NATO to reduce troop levels in Kosovo
June 12, 2009
Citing steady improvement in security conditions, NATO defense ministers decided Thursday that the time has come for a phased downsizing of troop levels in Kosovo.
Though timelines and troop numbers were not specified, defense ministers concurred that the 15,000-strong NATO peacekeeping force — which includes around 1,400 Americans — should transition into a smaller "deterrent presence." Future troop levels will be decided by the North Atlantic Council, NATO said in a press release Thursday afternoon. The council is made up of representatives of member countries and has decision-making powers.
While the first day of the two-day conference centered on Kosovo, the agenda shifts on Friday as U.S. officials are expected to once again push for more troop support from NATO allies in Afghanistan.
At NATO’s summit in Strasbourg-Kehl in April, European partners agreed to send some 5,000 additional troops to help ensure the safety of Afghan voters during this summer’s presidential election. But they stopped short of agreeing to keep those forces in place beyond the August vote.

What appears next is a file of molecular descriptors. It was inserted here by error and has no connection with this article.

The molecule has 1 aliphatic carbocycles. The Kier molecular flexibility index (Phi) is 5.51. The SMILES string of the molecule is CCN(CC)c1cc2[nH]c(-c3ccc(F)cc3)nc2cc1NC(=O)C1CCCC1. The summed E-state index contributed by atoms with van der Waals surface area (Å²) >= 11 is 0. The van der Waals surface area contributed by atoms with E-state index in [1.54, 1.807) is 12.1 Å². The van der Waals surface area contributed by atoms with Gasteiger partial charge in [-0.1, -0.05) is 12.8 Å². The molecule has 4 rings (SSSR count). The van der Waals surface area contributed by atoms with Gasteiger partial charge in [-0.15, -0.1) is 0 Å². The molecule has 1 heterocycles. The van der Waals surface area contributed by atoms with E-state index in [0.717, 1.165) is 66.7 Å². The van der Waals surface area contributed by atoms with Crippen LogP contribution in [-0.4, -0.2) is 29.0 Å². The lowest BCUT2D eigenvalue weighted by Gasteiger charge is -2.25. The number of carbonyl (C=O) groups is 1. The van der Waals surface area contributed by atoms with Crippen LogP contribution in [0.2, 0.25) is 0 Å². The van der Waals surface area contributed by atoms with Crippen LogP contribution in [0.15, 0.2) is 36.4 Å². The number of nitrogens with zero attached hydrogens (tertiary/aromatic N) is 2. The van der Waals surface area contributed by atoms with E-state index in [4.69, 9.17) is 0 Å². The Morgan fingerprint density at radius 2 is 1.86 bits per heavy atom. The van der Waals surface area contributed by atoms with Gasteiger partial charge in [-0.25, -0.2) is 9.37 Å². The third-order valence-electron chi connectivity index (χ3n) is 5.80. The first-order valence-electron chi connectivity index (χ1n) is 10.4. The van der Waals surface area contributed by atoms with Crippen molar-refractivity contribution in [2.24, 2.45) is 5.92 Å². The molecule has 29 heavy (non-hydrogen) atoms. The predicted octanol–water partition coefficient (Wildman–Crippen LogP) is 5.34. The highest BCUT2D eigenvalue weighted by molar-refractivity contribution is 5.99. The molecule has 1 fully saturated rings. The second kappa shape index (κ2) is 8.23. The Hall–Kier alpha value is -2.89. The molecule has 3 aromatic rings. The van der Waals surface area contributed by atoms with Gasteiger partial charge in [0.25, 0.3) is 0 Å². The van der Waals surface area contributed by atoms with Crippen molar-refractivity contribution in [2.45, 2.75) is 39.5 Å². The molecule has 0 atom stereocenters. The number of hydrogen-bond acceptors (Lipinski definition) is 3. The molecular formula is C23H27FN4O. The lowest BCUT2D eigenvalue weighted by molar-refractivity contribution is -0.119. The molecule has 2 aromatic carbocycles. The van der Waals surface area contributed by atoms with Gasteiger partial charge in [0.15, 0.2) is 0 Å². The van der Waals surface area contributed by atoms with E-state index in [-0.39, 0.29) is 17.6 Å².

Ivo H. Daalder, America’s new ambassador to NATO, earlier this week stressed the need for increased troop support beyond election day.
"NATO’s mission does not stop with the elections," Daalder said during a pre-conference speech in Brussels. "This is not a U.S. exercise that we have asked others to join; this is a NATO mission, and we expect others — Europeans, Canadians, and partners — to contribute their fair share."
Defense Secretary Robert Gates is in Brussels for meetings with his European counterparts. Other issues under consideration include NATO’s counter-piracy efforts off the coast of Somalia.
Afghanistan, where the U.S. is nearly doubling its troop commitment this year, continues to be the primary focus for NATO. European leaders for years have resisted making more substantial troop commitments because of the war’s unpopularity.
NATO officials say without more commitments from partner nations, the Afghanistan effort runs the risk of being stamped an American mission as more U.S. troops move in.
"We need to avoid a situation in which the operation is unbalanced politically," said James Appathurai, NATO spokesman, during a pre-conference briefing on Monday.
"[The U.S. increase] is something we need to welcome, but we also need to ensure that there is balance in terms of contribution to this mission, because if there is an imbalance, it is politically more difficult to sustain," Appathurai continued. "But also it’s simply in terms of equitable burden-sharing and fairness, we would like to see the European allies doing as much as they can."
Meanwhile, NATO’s Standing NATO Maritime Group One, which has been involved in maritime security operations off the coast of Somalia since March, also was under review Thursday.
The NATO mission will expire on June 28 and defense ministers are examining whether to extend the mission.